off grid, living off grid, self sufficient, homestead, sustainableI’m not going to get into whether or not it is best to “seal” a house or whether it is harmful to your health. The fact is, the international residential building code is headed in that direction and in some cases are already here. As of January 2011, some building departments began doing pressure tests on new homes. Using a huge fan they blow a prescribed amount of air into your home from an exterior doorway which creates a positive and measurable pressure inside the house. If your house can’t contain and hold that amount of pressure for a certain length of time they will not let you move in until all of the leaks are identified and plugged. It is my understanding that most houses pass the test.

I have mixed feelings on the subject. I understand the need for energy conservation however you never heard the term “sick building” until the late 1980’s when we began to seal up buildings for energy purposes. I think I’ll let someone else tackle that blog.

Coming up: window sizes and locations, the direction your home faces, how much of your home is above ground, the size of your home, eave length, ceiling heights, appliances, and electrical fixtures.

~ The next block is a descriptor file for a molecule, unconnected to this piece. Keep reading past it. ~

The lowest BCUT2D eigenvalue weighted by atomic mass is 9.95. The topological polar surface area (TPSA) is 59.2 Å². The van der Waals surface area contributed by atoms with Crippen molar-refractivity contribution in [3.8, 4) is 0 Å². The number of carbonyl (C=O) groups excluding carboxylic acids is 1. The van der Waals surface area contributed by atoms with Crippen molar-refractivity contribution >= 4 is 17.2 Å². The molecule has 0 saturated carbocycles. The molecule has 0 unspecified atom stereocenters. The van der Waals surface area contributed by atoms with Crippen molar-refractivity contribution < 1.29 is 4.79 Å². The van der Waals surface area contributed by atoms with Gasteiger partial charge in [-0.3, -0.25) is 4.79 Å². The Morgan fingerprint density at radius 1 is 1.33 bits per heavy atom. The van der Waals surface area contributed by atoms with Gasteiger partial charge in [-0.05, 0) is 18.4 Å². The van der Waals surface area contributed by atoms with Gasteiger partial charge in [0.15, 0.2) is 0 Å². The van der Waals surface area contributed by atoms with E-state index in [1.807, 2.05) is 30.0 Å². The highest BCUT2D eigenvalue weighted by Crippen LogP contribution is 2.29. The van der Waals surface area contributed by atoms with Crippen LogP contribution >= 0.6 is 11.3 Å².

Ed and Laurie Essex live off grid in the Okanogan Highlands of Washington State where they operate their websites goodideasforlife.com and Off Grid Works.

off grid, living off grid, self sufficient, homestead, sustainableIn our last blog we looked at the meaning of “off grid” and gave a brief overview of our experiences this past year in our new lifestyle. The next few articles will detail a step by step process we went through and the choices we made in order to transcend the leap from city condo life to off grid “modern homestead.”

Research played a big part in the planning process. We talked to other people, checked out library books, read a multitude of magazines and then subscribed to the ones we felt were most beneficial to our goals. Combining research with the experiences described in the next few paragraphs will give you a pretty clear picture of the first steps we took to enter into a new lifestyle.

We each have our own set of circumstances that help determine the direction and choices we have to make. Laurie and I had purchased 40 acres of property in the east side of Washington State, 250 miles and five mountain passes from our westside condo. Our original intent was to use it for recreational purposes. I had always loved the atmosphere of a pine forest and that is what we ended up with.

The property already had a drilled well with a 1500 gallon holding tank, so water wasn’t an issue. The next thing we did was install a septic system for a three bedroom home (just in case) and after that we built the barn. Finally, we purchased a used 28’ travel trailer to stay in whenever we could find time to go visit our little place in heaven.